The legislative offices provided for in this law must be under the management and control of the Senate Committee on Rules. (Section 9101) The Department of General Services must provide suitable office space in the State Building in Los Angeles and in the State Building in San Francisco and in an appropriate building in San Diego County and in a state building in Alameda County for the offices provided for in this article, and must provide for the maintenance and upkeep of the same. (Section 9103) Appropriations for the support of the offices provided for in this law must be included in the Budget Bill. (Section 9104)

Article 1 deals with temporary officers and employees and is set forth in Sections 9150 and 9151) The Secretary of the Senate, the Chief Clerk of the Assembly, and the minute clerks and Sergeant-at-Arms of each house for any session must perform the duties of their offices at the next succeeding session, until their successors are elected and qualify. (Section 9150)

The Secretary of the Senate may appoint such temporary employees as are in his opinion necessary for the proper organization of the Senate. The Chief Clerk of the Assembly may appoint such temporary employees as are in his opinion necessary for the proper organization of the Assembly. They must serve only until the permanent organization is completed. (Section 9151)

Article 2 deals with permanent officers and employees and is set forth in Sections 9170 – 9173. The officers and employees of the Senate are: A President. A President pro tempore, one secretary, one Sergeant-at-Arms, one minute clerk and one chaplain. Other officers and employees deemed necessary by the Senate and provided for by resolution of the Senate. Officers and employees must be elected by a majority vote of the duly elected and qualified members of the Senate. (Section 9170)

The officers and employees of the Assembly are: A Speaker, a Speaker pro Tempore, a Majority Floor Leader, a Minority Floor Leader, one Chief Clerk, one Sergeant at Arms, one Minute Clerk and one Chaplain. Other officers and employees deemed necessary by the Assembly and provided for by resolution of the Assembly. Officers and employees, except the Majority and Minority Floor Leaders and Minute Clerk, must be elected by a majority vote of the duly elected and qualified Members of the Assembly. The Minute Clerk must be appointed by and serve at the pleasure of the Chief Clerk, subject to approval by the Assembly Rules Committee. (Section 9171)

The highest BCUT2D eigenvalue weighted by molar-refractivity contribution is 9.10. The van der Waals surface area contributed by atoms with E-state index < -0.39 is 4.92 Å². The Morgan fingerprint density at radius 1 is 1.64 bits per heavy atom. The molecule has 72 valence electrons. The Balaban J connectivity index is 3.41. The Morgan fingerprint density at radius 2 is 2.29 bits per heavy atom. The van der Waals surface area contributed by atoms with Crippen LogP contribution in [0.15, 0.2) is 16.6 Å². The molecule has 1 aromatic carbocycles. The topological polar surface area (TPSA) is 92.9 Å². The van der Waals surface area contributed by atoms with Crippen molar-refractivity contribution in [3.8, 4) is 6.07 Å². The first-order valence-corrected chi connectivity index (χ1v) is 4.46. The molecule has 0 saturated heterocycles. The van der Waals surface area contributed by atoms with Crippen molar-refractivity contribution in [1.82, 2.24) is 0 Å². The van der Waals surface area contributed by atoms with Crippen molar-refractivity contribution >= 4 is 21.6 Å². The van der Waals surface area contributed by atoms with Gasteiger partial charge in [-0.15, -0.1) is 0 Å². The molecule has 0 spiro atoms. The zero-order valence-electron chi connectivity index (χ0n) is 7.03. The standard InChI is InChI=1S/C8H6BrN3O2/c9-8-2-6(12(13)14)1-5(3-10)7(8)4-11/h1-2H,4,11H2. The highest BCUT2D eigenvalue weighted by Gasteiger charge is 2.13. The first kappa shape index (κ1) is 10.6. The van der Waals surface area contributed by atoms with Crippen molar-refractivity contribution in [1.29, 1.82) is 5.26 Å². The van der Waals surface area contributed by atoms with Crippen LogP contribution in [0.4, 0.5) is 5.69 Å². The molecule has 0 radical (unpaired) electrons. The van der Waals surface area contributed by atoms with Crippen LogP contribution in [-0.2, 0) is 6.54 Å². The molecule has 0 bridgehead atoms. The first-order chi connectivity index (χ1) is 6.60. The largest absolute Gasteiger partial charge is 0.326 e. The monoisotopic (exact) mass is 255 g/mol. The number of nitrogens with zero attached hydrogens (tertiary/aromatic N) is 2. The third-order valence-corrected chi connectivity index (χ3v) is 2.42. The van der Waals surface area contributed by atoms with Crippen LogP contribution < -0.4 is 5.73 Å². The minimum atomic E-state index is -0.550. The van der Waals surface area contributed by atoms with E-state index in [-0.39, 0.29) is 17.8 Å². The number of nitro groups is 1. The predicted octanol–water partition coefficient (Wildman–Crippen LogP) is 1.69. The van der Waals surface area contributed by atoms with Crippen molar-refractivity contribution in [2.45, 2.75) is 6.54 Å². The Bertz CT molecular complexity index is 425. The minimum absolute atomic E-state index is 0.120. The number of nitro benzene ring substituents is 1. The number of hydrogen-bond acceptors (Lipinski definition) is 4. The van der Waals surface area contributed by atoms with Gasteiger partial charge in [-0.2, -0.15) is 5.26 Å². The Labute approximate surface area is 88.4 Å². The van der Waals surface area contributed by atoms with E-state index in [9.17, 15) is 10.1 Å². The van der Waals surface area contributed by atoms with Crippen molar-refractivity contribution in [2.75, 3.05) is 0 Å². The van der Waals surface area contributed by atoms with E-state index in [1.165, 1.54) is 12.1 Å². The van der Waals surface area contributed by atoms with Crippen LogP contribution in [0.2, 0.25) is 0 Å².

All permanent officers and employees of the Senate or Assembly, except the President of the Senate and the Majority and Minority Floor Leaders and Minute Clerk of the Assembly, must be elected by the house to which they are attached. (Section 9172) Any officer or employee appointed or elected by the Senate or Assembly may at any time be removed in the same manner as is provided for his election or appointment. (Section 9173)

Article 3 deals with powers and duties and is set forth in Sections 9190 – 9196. The President or President pro tempore of the Senate may administer the oath of office to any Senator and to the officers of the Senate and the Speaker or Speaker pro tempore of the Assembly may administer the oath of office to any Assemblyman and to the officers of the Assembly. (Section 9190)

The Secretary of the Senate and Chief Clerk of the Assembly must: Administer the constitutional oath of office to the employees of their respective houses. Attend the session each day. Perform the duties as prescribed for them by law or by the rules of their respective houses. (Section 9191) The Secretary of the Senate and Chief Clerk of the Assembly may administer and certify oaths and may provide the proof or acknowledgment of an instrument. (Section 9191.5)

The assistant secretaries of the Senate and the assistant clerks of the Assembly must take charge of all bills, petitions, and other papers presented to their respective houses, file and enter them in the books provided for that purpose, and perform such other duties as may be directed by the Secretary of the Senate and Chief Clerk of the Assembly. (Section 9192) The Minute Clerk of the Senate and the Minute Clerk of the Assembly must keep a correct record of the proceedings of their respective houses. (Section 9193)

The Sergeant-at-Arms of the Senate and of the Assembly must: Under the direction of their presiding officers, have general supervision of the Senate and Assembly chambers, and the rooms attached. Attend during the sittings of their respective bodies, and execute their commands and all process issued by their authority. Keep an account for pay and mileage of members. (Section 9194)